Mountain bikers are particularly prone to wrist injuries, which can result from crashes, excessive vibration and maintaining the same upper body position for long periods of time. Pedaling over rocks, roots, drops and other unpredictable terrain generates vibration that the rider and bike have to absorb, and hand and wrist pain are a common side-effect of supporting your weight under these conditions. Riding also exacerbates a common muscular imbalance between the top and bottom of the forearm, which can contribute to the problem. The top of the forearm—from the wrist to the elbow— is typically tight and overactive, whereas the bottom—from the palm to the inner elbow—is often weak, underused and susceptible to nerve damage.
Yoga can help, both preventatively and therapeutically, by building strength in the wrists and keeping your body moving when you’re not able to ride or train at maximum effort. Working on strengthening and maintaining proper mobility in this vulnerable joint can help to reduce pain, increase your performance and minimize time away from the bike.
1. Building strength
The key to protecting your wrists is to develop a strong core, by which I don’t mean 6-pack abs, but a balanced base of support from which to generate power. When your hips, core and shoulders are strong, you decrease the load transferred to your wrists. Here are four yoga poses, which fall into the category of arm balances, that strengthen the core and upper body. I recommend you practice them regularly to maintain a level of conditioning that allows you to ride your fastest and hardest for longer.
These poses require 90-degree extension at the wrist, so skip onto the next section if you don’t have access to your full range of motion at this joint.
Click on each of the pose titles for full instructions.
It is important to ensure proper alignment in these poses so that you don’t further injure yourself or exacerbate existing muscular imbalances.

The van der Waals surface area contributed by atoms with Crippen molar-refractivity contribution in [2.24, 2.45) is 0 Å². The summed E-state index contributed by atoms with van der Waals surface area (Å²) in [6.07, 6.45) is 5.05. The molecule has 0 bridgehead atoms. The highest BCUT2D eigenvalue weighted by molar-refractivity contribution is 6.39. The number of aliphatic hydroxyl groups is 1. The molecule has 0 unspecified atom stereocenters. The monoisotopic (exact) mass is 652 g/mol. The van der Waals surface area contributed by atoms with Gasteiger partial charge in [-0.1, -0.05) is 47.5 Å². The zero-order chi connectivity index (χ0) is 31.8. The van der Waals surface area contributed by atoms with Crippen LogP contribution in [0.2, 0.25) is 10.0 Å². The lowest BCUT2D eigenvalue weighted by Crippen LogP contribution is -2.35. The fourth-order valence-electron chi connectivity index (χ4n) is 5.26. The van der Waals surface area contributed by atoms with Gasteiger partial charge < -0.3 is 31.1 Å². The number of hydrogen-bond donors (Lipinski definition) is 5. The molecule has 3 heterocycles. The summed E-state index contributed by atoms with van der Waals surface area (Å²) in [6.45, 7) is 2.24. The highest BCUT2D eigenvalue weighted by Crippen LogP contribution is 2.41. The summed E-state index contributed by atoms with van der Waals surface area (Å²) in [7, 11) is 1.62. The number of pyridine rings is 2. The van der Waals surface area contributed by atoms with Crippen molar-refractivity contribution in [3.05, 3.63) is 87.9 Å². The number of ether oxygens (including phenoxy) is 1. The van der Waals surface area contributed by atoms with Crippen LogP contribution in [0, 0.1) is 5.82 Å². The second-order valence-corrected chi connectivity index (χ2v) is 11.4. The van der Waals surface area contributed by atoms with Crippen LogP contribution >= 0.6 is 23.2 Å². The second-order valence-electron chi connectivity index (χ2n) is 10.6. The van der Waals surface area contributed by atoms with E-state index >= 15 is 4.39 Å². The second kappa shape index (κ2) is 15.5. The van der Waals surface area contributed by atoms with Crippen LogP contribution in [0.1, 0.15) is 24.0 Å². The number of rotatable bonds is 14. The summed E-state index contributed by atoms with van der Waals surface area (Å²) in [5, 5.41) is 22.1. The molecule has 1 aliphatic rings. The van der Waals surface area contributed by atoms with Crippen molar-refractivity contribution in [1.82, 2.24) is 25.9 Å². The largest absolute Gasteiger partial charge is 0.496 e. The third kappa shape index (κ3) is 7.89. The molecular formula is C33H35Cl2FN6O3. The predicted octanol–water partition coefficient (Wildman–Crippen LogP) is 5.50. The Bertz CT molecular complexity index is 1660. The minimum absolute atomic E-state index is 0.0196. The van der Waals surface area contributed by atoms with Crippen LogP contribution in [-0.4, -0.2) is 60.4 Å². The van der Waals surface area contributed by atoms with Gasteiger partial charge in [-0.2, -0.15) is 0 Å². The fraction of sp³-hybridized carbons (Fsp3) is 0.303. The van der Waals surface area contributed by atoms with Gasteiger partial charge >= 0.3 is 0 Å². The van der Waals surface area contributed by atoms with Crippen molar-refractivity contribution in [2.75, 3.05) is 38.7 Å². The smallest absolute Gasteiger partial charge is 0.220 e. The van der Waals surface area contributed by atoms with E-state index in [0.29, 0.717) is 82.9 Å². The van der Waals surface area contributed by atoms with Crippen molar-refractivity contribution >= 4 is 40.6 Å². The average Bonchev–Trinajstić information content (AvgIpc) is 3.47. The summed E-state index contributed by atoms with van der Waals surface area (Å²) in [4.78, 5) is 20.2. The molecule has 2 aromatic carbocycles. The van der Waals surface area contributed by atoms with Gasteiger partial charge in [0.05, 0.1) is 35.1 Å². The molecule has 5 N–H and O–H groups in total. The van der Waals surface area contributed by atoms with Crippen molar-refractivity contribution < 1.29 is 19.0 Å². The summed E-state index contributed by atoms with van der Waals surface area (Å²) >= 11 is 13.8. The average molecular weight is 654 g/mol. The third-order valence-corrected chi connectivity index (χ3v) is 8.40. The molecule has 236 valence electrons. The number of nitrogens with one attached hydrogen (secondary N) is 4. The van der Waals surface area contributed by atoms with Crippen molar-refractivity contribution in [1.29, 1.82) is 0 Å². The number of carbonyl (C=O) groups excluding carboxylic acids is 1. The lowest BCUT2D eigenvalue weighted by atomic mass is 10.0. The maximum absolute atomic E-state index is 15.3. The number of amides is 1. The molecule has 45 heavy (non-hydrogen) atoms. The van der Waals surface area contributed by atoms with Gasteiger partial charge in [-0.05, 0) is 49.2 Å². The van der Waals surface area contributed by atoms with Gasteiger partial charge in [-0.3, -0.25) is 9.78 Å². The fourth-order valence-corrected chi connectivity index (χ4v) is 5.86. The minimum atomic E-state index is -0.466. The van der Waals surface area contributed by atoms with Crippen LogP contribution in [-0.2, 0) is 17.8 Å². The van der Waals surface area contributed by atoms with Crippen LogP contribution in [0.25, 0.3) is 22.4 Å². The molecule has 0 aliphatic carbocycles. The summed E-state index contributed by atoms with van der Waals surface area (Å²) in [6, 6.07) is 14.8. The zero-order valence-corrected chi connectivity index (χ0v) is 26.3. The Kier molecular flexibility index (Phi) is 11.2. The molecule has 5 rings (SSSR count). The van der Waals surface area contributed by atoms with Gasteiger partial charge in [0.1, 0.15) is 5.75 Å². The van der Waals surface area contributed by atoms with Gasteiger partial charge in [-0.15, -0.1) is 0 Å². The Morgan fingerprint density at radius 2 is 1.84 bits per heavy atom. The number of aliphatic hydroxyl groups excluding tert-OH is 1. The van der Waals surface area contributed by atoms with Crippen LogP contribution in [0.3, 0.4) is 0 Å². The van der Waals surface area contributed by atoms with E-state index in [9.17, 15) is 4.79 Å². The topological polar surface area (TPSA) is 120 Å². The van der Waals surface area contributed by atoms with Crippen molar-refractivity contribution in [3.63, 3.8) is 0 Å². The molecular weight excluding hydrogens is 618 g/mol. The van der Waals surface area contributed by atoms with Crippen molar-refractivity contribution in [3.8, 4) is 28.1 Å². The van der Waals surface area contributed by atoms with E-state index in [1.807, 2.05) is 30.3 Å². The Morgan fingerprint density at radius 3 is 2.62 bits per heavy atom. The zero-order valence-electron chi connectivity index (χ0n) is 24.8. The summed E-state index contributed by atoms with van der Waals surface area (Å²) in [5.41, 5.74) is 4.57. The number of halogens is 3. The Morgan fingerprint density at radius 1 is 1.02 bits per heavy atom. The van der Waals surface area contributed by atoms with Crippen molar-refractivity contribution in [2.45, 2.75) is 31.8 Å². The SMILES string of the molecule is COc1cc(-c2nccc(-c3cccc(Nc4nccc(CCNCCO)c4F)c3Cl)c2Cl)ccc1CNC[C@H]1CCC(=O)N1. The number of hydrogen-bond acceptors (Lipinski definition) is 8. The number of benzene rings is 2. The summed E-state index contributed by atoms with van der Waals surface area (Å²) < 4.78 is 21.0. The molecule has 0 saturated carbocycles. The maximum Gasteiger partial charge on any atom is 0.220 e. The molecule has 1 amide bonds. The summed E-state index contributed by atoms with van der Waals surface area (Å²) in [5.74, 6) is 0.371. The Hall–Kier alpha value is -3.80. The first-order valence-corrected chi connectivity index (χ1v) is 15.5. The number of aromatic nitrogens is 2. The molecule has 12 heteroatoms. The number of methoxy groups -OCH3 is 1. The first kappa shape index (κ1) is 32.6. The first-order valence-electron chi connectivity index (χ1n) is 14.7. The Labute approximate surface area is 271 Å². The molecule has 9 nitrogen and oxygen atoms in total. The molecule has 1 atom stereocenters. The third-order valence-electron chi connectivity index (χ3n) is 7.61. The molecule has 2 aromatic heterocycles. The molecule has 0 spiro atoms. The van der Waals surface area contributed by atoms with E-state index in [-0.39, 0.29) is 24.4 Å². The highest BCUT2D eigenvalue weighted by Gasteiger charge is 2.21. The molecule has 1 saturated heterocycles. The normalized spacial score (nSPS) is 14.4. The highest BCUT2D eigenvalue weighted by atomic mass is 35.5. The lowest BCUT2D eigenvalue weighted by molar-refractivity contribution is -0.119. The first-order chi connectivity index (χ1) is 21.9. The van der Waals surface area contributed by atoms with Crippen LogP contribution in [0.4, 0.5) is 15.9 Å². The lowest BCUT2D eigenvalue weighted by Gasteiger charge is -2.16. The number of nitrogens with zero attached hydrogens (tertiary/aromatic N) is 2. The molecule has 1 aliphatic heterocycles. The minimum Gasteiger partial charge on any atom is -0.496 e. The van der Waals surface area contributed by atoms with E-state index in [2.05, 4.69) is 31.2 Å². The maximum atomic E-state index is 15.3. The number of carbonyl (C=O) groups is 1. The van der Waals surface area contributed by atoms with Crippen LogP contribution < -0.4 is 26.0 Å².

- Press your palms evenly into the mat, spread your fingers wide and check that your index fingers point straight ahead. - Press into the mounds at the base of your fingers to reduce the weight in the heels of your hands and engage the muscles in the undersides of your forearms. If your hands start to cup, this may signify weakness in the underside of your forearms and/or tightness on the insides of your hands. - Pay attention to how you distribute your weight, being careful not to dump into the heels of your hands as this can lead to compression and discomfort at the wrist. - Lift your forearms up out of your wrists. - Tune into the connection that runs from your core through your shoulders, arms and wrists to your hands. Allow the larger muscles in your body to do most of the work. - Check that your wrists are directly underneath your shoulders.
You should be able to hold each of these poses for a minute or so. If you’re recovering from injury or you have weak wrists, start gradually, holding the poses for 5-10 breaths every other day. The rest between attempts will allow your muscles, tendons and ligaments to grow stronger.
Back off any movement that causes pain, tingling or numbness. Don’t try to muscle through it. And if you have any concerns, please consult a medical professional as you may have a more serious condition that needs to be diagnosed.
2. Improving mobility
If your wrists are weak or injured, you should avoid weight-bearing poses until the pain subsides. In the meantime, you can practice gentler yoga sequences to work on restoring proper flexibility and range of motion in your wrists, as well as in the neck, shoulders and upper back. Here is an easy 15-minute upper mobility routine.
Practicing yoga can help you to ride with more awareness of your body and therefore in a potentially less harmful way. As you notice issues with your alignment and areas where you’re holding tension, you can start to be more conscious of your habitual patterns both during the day and on the bike. This focus on body awareness is one of the primary reasons many professional athletes value yoga as an integral part of their training. We don't always pay close attention to our bodies when we’re engaged in physical activity, especially at the most demanding level, but it is crucial for skill development and to perform at the highest level.
Notice how you distribute your weight through your hands in the poses and apply this to how you position yourself on the bike. Notice where you can let go of unnecessary tension and where your alignment can be improved.
4. Myofascial release
Stretching and yoga may not be enough to fully restore strength, flexibility and strength in your wrists. To break up adhesions in the connective tissue, you can take a lacrosse ball to your forearm, all the way from the base of your thumb up to your elbow joint, paying close attention to areas that feel tight.
Please share any tips in the comments relating to your training, riding position and equipment that you have found to help reduce wrist issues.
I’ve put together a 5-video Yoga For Wrists series, to build strength, increase flexibility and restore range of motion. You can find out more here: vimeo.com/ondemand/yogaforwrists. Email me at firstname.lastname@example.org if you have any questions about the series or the poses I recommend in this article.